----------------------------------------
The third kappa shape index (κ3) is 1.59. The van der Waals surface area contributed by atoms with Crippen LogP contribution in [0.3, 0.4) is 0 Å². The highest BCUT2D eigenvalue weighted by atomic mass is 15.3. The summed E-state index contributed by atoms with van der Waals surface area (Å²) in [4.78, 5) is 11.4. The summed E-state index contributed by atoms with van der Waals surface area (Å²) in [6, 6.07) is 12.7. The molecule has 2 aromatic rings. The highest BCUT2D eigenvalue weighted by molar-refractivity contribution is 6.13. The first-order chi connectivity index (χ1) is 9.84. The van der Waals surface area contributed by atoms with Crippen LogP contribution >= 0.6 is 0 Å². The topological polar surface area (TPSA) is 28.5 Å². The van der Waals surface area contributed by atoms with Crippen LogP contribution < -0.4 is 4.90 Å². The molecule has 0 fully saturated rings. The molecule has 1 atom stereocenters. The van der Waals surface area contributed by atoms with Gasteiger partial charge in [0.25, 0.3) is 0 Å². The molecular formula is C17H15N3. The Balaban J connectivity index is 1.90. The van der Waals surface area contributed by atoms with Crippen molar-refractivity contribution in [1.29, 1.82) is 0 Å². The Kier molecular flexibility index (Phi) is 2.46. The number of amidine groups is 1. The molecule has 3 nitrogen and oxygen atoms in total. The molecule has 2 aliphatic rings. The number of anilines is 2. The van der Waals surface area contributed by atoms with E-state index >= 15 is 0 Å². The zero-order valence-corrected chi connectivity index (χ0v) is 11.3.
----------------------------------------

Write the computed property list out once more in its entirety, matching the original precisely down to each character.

The third kappa shape index (κ3) is 1.59. The van der Waals surface area contributed by atoms with Crippen LogP contribution in [0.3, 0.4) is 0 Å². The highest BCUT2D eigenvalue weighted by atomic mass is 15.3. The summed E-state index contributed by atoms with van der Waals surface area (Å²) in [4.78, 5) is 11.4. The summed E-state index contributed by atoms with van der Waals surface area (Å²) in [6, 6.07) is 12.7. The molecule has 2 aromatic rings. The highest BCUT2D eigenvalue weighted by molar-refractivity contribution is 6.13. The first-order chi connectivity index (χ1) is 9.84. The van der Waals surface area contributed by atoms with Crippen LogP contribution >= 0.6 is 0 Å². The topological polar surface area (TPSA) is 28.5 Å². The van der Waals surface area contributed by atoms with Crippen LogP contribution < -0.4 is 4.90 Å². The molecule has 0 fully saturated rings. The molecule has 1 atom stereocenters. The van der Waals surface area contributed by atoms with Gasteiger partial charge in [0.25, 0.3) is 0 Å². The molecular formula is C17H15N3. The Balaban J connectivity index is 1.90. The van der Waals surface area contributed by atoms with Crippen molar-refractivity contribution in [1.29, 1.82) is 0 Å². The Kier molecular flexibility index (Phi) is 2.46. The number of amidine groups is 1. The molecule has 3 nitrogen and oxygen atoms in total. The molecule has 2 aliphatic rings. The number of anilines is 2. The van der Waals surface area contributed by atoms with E-state index >= 15 is 0 Å². The zero-order valence-corrected chi connectivity index (χ0v) is 11.3.